We often take the air we breathe for granted, but new data reveals that the pollutants behind millions of preventable deaths now taint the air most of us breathe at unhealthy levels.
"Air pollution has an impact at a much lower level than previously thought," says World Health Organization technical officer Sophie Gumy, in reference to WHO's recently updated air quality guidelines.
Based on an analysis of air pollution data covering more than 6,000 cities in 117 countries, WHO says 99 percent of the world's population now breathes air that does not meet the updated safety guidelines. This covers 80 percent of the world's urban areas.
With each breath, invisible nitrogen dioxide (NO2) from vehicles, construction equipment, industrial boilers, power plants, and so on, flows deep into our lungs. There, it can irritate our delicate airway tissues, causing increasing inflammation, triggering allergies, and asthma and reducing lung function.
NO2 also greatly increases the risk of developing childhood asthma. It has also been associated with lower weight in newborns, as well as cardiovascular disease, even with short term exposure.
We also inhale fine particulate matter (PM) carried by the air, made up of many different substances including natural desert dust as well as all sorts of pollutants from microplastics, cooking fires, industry, agricultural activities, burning fossil fuels, and wildfires. WHO is monitoring particulate matter with diameters equal or smaller than 10 μm (PM10) or 2.5 μm (PM2.5).
"Particulate matter, especially PM2.5, is capable of penetrating deep into the lungs and entering the bloodstream, causing cardiovascular, cerebrovascular (stroke) and respiratory impacts," says WHO. "There is emerging evidence that particulate matter impacts other organs and causes other diseases as well."
While developing nations still struggle with particulate matter to a greater extent than wealthy nations – with the highest recorded levels of PM10 in India and PM2.5 in China – that difference is not so clear when it comes to NO2.
Globally, only 23 percent of people across the 4,000 cities measured breathe NO2 levels that are within WHO's safety guidelines, with the highest concentrations found in the Mediterranean.
Shocking!— World Health Organization (WHO) (@WHO) April 4, 2022
99% - or almost the entire world's population breathes air with unhealthy levels of fine particulate matter & nitrogen dioxide, and threatens their health.
More: https://t.co/Llaj2wHk0V #HealthierTomorrow pic.twitter.com/QlHUP4iyS4
Last month, another large-scale air quality report by Swiss company IQAir came to similar conclusions, finding no country met WHO's air quality guidelines for PM2.5 in 2021.
Climate change-fueled wildfires contributed to the US experiencing a spike in PM2.5 air pollution compared to 2020, the IQAir team found. Lower-income communities in the US typically suffered the most air pollution, and the US city with the worst pollution was Los Angeles.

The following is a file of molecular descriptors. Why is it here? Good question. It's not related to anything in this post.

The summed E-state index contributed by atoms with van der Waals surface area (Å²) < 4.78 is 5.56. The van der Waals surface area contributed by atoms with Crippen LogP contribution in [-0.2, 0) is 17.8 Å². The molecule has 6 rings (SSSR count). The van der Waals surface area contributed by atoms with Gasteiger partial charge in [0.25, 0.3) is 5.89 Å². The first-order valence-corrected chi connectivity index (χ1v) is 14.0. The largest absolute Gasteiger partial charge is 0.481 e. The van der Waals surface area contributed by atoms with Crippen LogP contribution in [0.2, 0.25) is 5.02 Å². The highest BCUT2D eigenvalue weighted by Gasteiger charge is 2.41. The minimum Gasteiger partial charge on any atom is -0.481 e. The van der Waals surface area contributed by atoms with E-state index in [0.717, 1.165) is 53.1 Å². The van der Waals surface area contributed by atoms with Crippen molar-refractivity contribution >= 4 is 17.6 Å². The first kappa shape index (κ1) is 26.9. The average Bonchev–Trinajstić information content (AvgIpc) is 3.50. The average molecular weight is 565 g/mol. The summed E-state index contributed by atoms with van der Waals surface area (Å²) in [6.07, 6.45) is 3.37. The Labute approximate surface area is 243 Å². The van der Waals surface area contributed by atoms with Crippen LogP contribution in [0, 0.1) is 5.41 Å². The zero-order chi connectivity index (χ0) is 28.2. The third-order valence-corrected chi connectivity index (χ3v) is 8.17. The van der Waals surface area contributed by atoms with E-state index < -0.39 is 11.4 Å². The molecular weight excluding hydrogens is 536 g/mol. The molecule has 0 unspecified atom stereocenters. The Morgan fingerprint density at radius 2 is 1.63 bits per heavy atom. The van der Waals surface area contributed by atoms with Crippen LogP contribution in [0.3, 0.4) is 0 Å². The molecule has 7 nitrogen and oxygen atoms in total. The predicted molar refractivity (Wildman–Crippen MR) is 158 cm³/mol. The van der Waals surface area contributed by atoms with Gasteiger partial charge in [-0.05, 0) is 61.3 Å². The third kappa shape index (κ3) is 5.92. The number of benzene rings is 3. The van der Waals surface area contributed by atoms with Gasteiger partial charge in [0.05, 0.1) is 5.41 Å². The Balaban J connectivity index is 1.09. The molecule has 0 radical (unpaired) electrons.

The good news is that many cities in China showed improvement in air quality last year, but they still have a long way to go. Developing countries face additional challenges around cooking and heating fires, as well as industry.
"It is a shocking fact that no major city or country is providing safe and healthy air to their citizens according to the latest World Health Organization air quality guideline," says Frank Hammes, CEO of IQAir.
"This report underscores just how much work remains to be done to ensure that everyone has safe, clean and healthy air to breathe. The time for action is now."
Both reports indicate almost all of us face an increased risk of heart disease, stroke, lung disease, and cancer because of these pollutants. WHO estimates outdoor pollution was responsible for around 4.2 million premature deaths in 2016, from PM2.5 alone.
WHO notes fossil fuels produce the most harmful emissions linked to both acute and chronic sickness, as well as exacerbating conditions that trigger greater natural pollutants like bushfires and dust storms. The organization urges for widespread and systemic reductions in their use.
The solutions happen to be the same as those we desperately need to apply to tackle the climate crisis: switch to electric vehicles, use more public transport, converting to renewable energy, and practicing sustainable development and agriculture.
"Current energy concerns highlight the importance of speeding up the transition to cleaner, healthier energy systems," says WHO Director-General Tedros Adhanom Ghebreyesus.
"High fossil fuel prices, energy security, and the urgency of addressing the twin health challenges of air pollution and climate change, underscore the pressing need to move faster towards a world that is much less dependent on fossil fuels."
While fossil fuels may still be stubbornly viewed as the most convenient form of energy, despite cheaper, healthier options, the new data demonstrate that most of us are risking our health every day to pay for them.
WHO's Air Quality Database 2022 report can be read here.